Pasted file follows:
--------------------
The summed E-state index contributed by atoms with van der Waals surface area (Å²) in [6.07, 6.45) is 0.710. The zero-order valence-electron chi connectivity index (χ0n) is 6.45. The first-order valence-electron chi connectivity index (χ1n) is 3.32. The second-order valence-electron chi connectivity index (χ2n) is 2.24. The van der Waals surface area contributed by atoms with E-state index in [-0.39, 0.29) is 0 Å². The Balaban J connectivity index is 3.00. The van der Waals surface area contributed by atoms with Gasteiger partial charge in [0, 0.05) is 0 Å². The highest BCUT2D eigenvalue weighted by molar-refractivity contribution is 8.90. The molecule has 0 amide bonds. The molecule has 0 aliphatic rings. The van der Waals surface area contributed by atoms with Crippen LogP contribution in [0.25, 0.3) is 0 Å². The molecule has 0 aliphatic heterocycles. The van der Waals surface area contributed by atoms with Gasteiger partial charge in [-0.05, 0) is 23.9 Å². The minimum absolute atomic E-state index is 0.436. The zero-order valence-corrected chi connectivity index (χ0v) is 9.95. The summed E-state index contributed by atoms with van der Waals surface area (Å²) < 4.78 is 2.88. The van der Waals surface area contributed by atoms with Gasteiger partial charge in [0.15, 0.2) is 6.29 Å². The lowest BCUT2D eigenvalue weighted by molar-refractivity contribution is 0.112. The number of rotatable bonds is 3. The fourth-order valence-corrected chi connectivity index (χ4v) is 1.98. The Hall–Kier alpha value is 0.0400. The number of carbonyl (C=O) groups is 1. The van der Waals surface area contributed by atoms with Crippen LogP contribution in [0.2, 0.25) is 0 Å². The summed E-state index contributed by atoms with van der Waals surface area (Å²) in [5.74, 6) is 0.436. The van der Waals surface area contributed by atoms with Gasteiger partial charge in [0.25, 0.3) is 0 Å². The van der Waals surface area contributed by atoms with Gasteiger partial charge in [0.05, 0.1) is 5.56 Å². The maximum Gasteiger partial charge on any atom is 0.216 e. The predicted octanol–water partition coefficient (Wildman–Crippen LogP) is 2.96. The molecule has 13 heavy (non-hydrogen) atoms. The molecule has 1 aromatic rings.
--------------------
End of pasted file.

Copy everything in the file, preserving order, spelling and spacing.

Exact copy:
The summed E-state index contributed by atoms with van der Waals surface area (Å²) in [6.07, 6.45) is 0.710. The zero-order valence-electron chi connectivity index (χ0n) is 6.45. The first-order valence-electron chi connectivity index (χ1n) is 3.32. The second-order valence-electron chi connectivity index (χ2n) is 2.24. The van der Waals surface area contributed by atoms with E-state index in [-0.39, 0.29) is 0 Å². The Balaban J connectivity index is 3.00. The van der Waals surface area contributed by atoms with Gasteiger partial charge in [0, 0.05) is 0 Å². The highest BCUT2D eigenvalue weighted by molar-refractivity contribution is 8.90. The molecule has 0 amide bonds. The molecule has 0 aliphatic rings. The van der Waals surface area contributed by atoms with Crippen LogP contribution in [0.25, 0.3) is 0 Å². The molecule has 0 aliphatic heterocycles. The van der Waals surface area contributed by atoms with Gasteiger partial charge in [-0.05, 0) is 23.9 Å². The minimum absolute atomic E-state index is 0.436. The zero-order valence-corrected chi connectivity index (χ0v) is 9.95. The summed E-state index contributed by atoms with van der Waals surface area (Å²) < 4.78 is 2.88. The van der Waals surface area contributed by atoms with Gasteiger partial charge in [0.15, 0.2) is 6.29 Å². The lowest BCUT2D eigenvalue weighted by molar-refractivity contribution is 0.112. The number of rotatable bonds is 3. The fourth-order valence-corrected chi connectivity index (χ4v) is 1.98. The Hall–Kier alpha value is 0.0400. The number of carbonyl (C=O) groups is 1. The van der Waals surface area contributed by atoms with Crippen LogP contribution in [0.2, 0.25) is 0 Å². The summed E-state index contributed by atoms with van der Waals surface area (Å²) in [5.74, 6) is 0.436. The van der Waals surface area contributed by atoms with Gasteiger partial charge in [0.25, 0.3) is 0 Å². The van der Waals surface area contributed by atoms with Gasteiger partial charge in [0.05, 0.1) is 5.56 Å². The maximum Gasteiger partial charge on any atom is 0.216 e. The predicted octanol–water partition coefficient (Wildman–Crippen LogP) is 2.96. The molecule has 13 heavy (non-hydrogen) atoms. The molecule has 1 aromatic rings.